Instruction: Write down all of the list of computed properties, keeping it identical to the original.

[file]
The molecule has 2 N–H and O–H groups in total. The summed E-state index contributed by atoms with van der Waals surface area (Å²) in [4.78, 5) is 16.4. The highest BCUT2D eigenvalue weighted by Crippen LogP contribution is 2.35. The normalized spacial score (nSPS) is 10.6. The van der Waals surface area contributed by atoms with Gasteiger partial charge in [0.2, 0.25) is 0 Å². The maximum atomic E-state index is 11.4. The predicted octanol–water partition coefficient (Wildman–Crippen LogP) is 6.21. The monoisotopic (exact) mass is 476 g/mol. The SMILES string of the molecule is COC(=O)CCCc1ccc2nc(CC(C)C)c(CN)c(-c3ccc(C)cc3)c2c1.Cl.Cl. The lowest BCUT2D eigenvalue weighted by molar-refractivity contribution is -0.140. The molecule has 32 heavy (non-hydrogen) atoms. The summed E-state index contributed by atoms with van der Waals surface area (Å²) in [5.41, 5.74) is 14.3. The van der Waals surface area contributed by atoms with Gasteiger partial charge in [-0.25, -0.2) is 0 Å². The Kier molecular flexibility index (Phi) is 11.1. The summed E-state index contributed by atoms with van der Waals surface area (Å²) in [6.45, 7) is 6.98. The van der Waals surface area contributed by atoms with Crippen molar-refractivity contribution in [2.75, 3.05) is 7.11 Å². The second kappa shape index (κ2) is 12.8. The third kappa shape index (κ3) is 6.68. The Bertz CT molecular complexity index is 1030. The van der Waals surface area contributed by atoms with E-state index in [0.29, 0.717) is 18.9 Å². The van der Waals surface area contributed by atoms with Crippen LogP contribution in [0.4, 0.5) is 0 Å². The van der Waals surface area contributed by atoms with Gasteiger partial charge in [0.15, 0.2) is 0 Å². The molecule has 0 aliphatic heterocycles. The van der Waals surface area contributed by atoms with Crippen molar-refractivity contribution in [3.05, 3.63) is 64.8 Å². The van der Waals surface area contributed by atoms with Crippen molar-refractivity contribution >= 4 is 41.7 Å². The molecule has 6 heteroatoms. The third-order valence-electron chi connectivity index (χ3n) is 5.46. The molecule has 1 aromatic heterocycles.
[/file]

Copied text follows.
The molecule has 2 N–H and O–H groups in total. The summed E-state index contributed by atoms with van der Waals surface area (Å²) in [4.78, 5) is 16.4. The highest BCUT2D eigenvalue weighted by Crippen LogP contribution is 2.35. The normalized spacial score (nSPS) is 10.6. The van der Waals surface area contributed by atoms with Gasteiger partial charge in [0.2, 0.25) is 0 Å². The maximum atomic E-state index is 11.4. The predicted octanol–water partition coefficient (Wildman–Crippen LogP) is 6.21. The monoisotopic (exact) mass is 476 g/mol. The SMILES string of the molecule is COC(=O)CCCc1ccc2nc(CC(C)C)c(CN)c(-c3ccc(C)cc3)c2c1.Cl.Cl. The lowest BCUT2D eigenvalue weighted by molar-refractivity contribution is -0.140. The molecule has 32 heavy (non-hydrogen) atoms. The summed E-state index contributed by atoms with van der Waals surface area (Å²) in [5.41, 5.74) is 14.3. The van der Waals surface area contributed by atoms with Gasteiger partial charge in [-0.25, -0.2) is 0 Å². The Kier molecular flexibility index (Phi) is 11.1. The summed E-state index contributed by atoms with van der Waals surface area (Å²) in [6.45, 7) is 6.98. The van der Waals surface area contributed by atoms with Crippen molar-refractivity contribution in [2.75, 3.05) is 7.11 Å². The second kappa shape index (κ2) is 12.8. The third kappa shape index (κ3) is 6.68. The Bertz CT molecular complexity index is 1030. The van der Waals surface area contributed by atoms with E-state index in [0.29, 0.717) is 18.9 Å². The van der Waals surface area contributed by atoms with Crippen LogP contribution in [0.4, 0.5) is 0 Å². The van der Waals surface area contributed by atoms with Gasteiger partial charge in [0.15, 0.2) is 0 Å². The molecule has 0 aliphatic heterocycles. The van der Waals surface area contributed by atoms with Crippen molar-refractivity contribution in [3.05, 3.63) is 64.8 Å². The van der Waals surface area contributed by atoms with Crippen molar-refractivity contribution >= 4 is 41.7 Å². The molecule has 6 heteroatoms. The third-order valence-electron chi connectivity index (χ3n) is 5.46. The molecule has 1 aromatic heterocycles.